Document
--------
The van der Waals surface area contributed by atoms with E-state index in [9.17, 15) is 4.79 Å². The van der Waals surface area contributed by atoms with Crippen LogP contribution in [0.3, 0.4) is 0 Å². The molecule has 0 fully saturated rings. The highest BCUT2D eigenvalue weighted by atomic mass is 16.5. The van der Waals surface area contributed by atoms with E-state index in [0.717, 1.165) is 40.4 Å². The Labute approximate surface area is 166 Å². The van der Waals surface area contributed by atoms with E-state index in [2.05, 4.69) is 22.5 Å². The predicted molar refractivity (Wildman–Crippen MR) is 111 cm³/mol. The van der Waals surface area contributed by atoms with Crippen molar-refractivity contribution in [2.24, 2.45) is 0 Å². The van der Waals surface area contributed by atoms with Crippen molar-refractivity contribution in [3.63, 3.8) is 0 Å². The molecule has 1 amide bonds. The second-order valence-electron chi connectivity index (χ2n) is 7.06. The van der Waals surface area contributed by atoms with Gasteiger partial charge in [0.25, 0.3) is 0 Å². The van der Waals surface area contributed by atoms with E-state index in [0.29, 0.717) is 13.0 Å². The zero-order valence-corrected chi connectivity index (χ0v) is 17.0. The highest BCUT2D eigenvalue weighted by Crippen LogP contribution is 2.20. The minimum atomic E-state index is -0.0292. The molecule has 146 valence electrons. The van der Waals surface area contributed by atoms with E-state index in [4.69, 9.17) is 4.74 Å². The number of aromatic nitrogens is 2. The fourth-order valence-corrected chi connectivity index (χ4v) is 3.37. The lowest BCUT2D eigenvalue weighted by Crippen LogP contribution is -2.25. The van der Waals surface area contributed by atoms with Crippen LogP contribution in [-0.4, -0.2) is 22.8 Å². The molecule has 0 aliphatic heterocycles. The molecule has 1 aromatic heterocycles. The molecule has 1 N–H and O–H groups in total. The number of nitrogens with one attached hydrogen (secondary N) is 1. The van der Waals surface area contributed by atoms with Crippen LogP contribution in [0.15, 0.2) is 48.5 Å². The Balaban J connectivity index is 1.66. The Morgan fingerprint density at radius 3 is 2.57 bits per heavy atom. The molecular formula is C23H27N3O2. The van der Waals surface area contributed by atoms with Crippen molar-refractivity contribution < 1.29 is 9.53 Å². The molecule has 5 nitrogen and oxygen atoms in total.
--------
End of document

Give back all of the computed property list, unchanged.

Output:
The van der Waals surface area contributed by atoms with E-state index in [9.17, 15) is 4.79 Å². The van der Waals surface area contributed by atoms with Crippen LogP contribution in [0.3, 0.4) is 0 Å². The molecule has 0 fully saturated rings. The highest BCUT2D eigenvalue weighted by atomic mass is 16.5. The van der Waals surface area contributed by atoms with E-state index in [0.717, 1.165) is 40.4 Å². The Labute approximate surface area is 166 Å². The van der Waals surface area contributed by atoms with E-state index in [2.05, 4.69) is 22.5 Å². The predicted molar refractivity (Wildman–Crippen MR) is 111 cm³/mol. The van der Waals surface area contributed by atoms with Crippen molar-refractivity contribution in [2.24, 2.45) is 0 Å². The van der Waals surface area contributed by atoms with Crippen molar-refractivity contribution in [3.63, 3.8) is 0 Å². The molecule has 1 amide bonds. The second-order valence-electron chi connectivity index (χ2n) is 7.06. The van der Waals surface area contributed by atoms with Gasteiger partial charge in [0.25, 0.3) is 0 Å². The van der Waals surface area contributed by atoms with E-state index in [0.29, 0.717) is 13.0 Å². The zero-order valence-corrected chi connectivity index (χ0v) is 17.0. The highest BCUT2D eigenvalue weighted by Crippen LogP contribution is 2.20. The minimum atomic E-state index is -0.0292. The molecule has 146 valence electrons. The van der Waals surface area contributed by atoms with E-state index in [4.69, 9.17) is 4.74 Å². The number of aromatic nitrogens is 2. The fourth-order valence-corrected chi connectivity index (χ4v) is 3.37. The lowest BCUT2D eigenvalue weighted by Crippen LogP contribution is -2.25. The van der Waals surface area contributed by atoms with Crippen LogP contribution in [-0.4, -0.2) is 22.8 Å². The molecule has 0 aliphatic heterocycles. The molecule has 1 aromatic heterocycles. The molecule has 1 N–H and O–H groups in total. The number of nitrogens with one attached hydrogen (secondary N) is 1. The van der Waals surface area contributed by atoms with Crippen LogP contribution in [0.15, 0.2) is 48.5 Å². The Balaban J connectivity index is 1.66. The Morgan fingerprint density at radius 3 is 2.57 bits per heavy atom. The molecular formula is C23H27N3O2. The van der Waals surface area contributed by atoms with Crippen molar-refractivity contribution < 1.29 is 9.53 Å². The molecule has 5 nitrogen and oxygen atoms in total.